The title of this post comes from poet Ch’ung Ch’oe, a Koryŏ dynasty scholar, (984-1068 AD):

The sun sets duly in the west;
The yellow river empties into the East Sea.
The greatest men of all ages
All go to the graveyard in the end.
What can stop the rise and fall of things?
What’s the use of regretting the inevitable?
(Kim, p.3)

Ch’ŏl Chŏng was a prolific poet of the 16th century, (1536-1593 AD):

Two stone buddhas by the roadside
Face each other, naked and unfed.
Though they stand unprotected
Against wind, rain, snow and frost,
I envy them because they do not know
the pain of separation.
(Kim, p. 49)

Yŏng Ch’oe was a military commander of the Koryŏ dynasty, (1316-1388 AD):

Do not mock this pine tree,
Bent low by the load of snow.
Can those flowers blooming in spring
Endure forever in their beauty?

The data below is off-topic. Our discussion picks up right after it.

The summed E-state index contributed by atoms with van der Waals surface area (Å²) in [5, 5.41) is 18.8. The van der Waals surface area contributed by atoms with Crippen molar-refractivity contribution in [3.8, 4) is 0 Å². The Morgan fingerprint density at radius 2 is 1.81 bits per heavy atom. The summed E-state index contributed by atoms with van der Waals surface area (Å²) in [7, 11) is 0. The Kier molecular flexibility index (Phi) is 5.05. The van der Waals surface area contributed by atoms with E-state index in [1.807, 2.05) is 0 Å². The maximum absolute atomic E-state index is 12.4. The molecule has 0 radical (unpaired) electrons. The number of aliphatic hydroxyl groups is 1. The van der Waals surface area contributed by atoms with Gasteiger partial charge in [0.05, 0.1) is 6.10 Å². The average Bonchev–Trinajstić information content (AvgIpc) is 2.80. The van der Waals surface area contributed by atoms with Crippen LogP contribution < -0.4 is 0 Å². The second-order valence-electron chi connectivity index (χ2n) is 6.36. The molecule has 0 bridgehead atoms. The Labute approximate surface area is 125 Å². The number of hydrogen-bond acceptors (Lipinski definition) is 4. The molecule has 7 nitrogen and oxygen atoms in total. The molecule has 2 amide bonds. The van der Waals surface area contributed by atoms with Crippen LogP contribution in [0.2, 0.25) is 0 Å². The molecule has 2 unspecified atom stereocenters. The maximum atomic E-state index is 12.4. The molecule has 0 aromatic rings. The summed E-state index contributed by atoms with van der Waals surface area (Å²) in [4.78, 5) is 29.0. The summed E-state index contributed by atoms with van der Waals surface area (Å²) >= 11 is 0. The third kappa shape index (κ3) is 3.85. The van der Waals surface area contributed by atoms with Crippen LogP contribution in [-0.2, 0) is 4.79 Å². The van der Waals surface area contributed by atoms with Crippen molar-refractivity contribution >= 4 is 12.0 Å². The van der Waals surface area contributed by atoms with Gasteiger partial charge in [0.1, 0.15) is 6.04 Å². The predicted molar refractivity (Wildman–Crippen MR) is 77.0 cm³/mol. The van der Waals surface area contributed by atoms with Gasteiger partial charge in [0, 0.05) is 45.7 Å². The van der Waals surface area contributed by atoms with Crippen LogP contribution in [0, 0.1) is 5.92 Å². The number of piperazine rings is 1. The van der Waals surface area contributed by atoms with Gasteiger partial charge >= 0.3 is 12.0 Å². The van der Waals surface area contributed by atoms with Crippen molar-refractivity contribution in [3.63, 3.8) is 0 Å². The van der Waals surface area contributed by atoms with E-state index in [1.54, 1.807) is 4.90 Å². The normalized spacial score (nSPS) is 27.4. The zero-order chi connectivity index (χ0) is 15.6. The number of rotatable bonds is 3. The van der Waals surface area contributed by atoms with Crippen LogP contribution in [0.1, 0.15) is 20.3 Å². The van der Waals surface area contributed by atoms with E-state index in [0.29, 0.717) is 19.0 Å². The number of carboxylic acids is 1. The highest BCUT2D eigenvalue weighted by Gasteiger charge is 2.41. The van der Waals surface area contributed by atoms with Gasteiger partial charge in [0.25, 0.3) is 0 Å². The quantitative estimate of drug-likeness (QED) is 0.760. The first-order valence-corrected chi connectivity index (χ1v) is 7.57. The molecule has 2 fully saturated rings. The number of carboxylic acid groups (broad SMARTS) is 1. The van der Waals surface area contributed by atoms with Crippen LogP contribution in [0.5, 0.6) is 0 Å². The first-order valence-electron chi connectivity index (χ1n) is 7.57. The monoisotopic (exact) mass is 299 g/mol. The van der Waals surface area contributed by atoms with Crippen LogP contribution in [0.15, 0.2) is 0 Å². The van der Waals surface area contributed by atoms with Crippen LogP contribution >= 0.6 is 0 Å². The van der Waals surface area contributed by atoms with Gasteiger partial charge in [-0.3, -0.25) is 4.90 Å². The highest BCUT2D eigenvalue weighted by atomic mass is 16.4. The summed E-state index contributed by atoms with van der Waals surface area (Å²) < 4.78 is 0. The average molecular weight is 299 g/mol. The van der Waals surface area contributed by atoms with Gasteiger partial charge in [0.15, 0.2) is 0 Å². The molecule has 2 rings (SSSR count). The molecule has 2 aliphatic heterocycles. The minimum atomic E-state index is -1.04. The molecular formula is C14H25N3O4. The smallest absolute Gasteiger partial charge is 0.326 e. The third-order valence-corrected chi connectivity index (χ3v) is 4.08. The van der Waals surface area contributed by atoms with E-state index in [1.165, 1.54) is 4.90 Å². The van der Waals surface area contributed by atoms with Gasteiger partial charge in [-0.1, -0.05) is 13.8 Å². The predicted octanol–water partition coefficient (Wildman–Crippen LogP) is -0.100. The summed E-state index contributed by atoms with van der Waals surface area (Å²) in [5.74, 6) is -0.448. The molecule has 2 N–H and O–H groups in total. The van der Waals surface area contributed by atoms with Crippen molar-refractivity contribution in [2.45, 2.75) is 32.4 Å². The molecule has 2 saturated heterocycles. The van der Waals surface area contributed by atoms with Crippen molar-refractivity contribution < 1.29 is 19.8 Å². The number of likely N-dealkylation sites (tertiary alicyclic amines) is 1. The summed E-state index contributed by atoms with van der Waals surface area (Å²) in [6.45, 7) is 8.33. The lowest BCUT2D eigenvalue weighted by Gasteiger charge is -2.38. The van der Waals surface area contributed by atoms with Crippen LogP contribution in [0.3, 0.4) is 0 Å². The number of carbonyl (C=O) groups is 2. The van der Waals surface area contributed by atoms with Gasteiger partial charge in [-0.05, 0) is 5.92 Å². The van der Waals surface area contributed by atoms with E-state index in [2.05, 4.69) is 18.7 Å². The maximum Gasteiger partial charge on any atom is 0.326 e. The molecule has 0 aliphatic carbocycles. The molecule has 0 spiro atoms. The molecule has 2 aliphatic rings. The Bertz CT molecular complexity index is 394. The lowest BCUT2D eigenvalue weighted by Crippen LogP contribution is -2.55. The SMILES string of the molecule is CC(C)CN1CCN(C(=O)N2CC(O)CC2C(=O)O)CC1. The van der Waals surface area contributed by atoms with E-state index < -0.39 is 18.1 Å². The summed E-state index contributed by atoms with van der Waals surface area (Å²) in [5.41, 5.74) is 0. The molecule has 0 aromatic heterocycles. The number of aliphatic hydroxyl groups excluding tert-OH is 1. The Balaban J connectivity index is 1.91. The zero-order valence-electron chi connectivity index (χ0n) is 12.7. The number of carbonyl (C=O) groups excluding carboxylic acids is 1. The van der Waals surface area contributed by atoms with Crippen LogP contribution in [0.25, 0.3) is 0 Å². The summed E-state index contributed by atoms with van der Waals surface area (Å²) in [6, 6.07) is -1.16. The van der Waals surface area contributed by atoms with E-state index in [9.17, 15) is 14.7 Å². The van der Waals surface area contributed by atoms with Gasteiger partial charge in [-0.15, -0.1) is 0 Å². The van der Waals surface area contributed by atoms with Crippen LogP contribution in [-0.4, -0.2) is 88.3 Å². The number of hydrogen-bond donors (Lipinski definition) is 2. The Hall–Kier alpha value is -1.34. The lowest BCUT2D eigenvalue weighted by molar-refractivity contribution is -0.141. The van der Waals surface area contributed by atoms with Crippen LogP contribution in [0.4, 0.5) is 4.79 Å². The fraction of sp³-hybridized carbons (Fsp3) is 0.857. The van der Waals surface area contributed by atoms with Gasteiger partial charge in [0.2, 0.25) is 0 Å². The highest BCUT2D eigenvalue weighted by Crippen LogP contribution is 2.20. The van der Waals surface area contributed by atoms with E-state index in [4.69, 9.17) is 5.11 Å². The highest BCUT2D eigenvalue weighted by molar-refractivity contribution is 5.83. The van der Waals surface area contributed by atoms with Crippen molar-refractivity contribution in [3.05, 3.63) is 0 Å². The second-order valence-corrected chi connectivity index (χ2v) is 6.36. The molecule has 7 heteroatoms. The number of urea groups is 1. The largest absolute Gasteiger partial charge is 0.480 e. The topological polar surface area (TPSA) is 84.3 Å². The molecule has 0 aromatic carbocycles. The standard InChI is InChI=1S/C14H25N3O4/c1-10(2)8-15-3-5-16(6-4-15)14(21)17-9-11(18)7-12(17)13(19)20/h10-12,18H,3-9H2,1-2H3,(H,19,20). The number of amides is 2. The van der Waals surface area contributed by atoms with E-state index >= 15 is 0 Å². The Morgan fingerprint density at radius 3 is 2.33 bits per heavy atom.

When the snowflakes drift by the wind
They will surely envy me.
(Kim, p.6)

Tŏknyŏng Kim was a minister falsely charged and imprisoned (1567-1596 AD):

With the spring hills on fire
All the buds burn unflowered.
We have the water
To quench this fire.
But the smokeless fire blazing in my heart
No water can extinguish.
(Kim, p. 72)

Miller koreanshrine

Lilian Miller, A Korean Shrine (1928)

Hŭm Sin was a scholar who retired to the countryside, (1566-1628 AD):

It rained during the night
And the pomegranate has broken into blossom.
I hitch up the crystal blinds
Of the pavilion by the lotus lake:
How I wish to unload this sorrow
Caused by someone I love.
(Kim, p. 74)

Here is a second poem by him: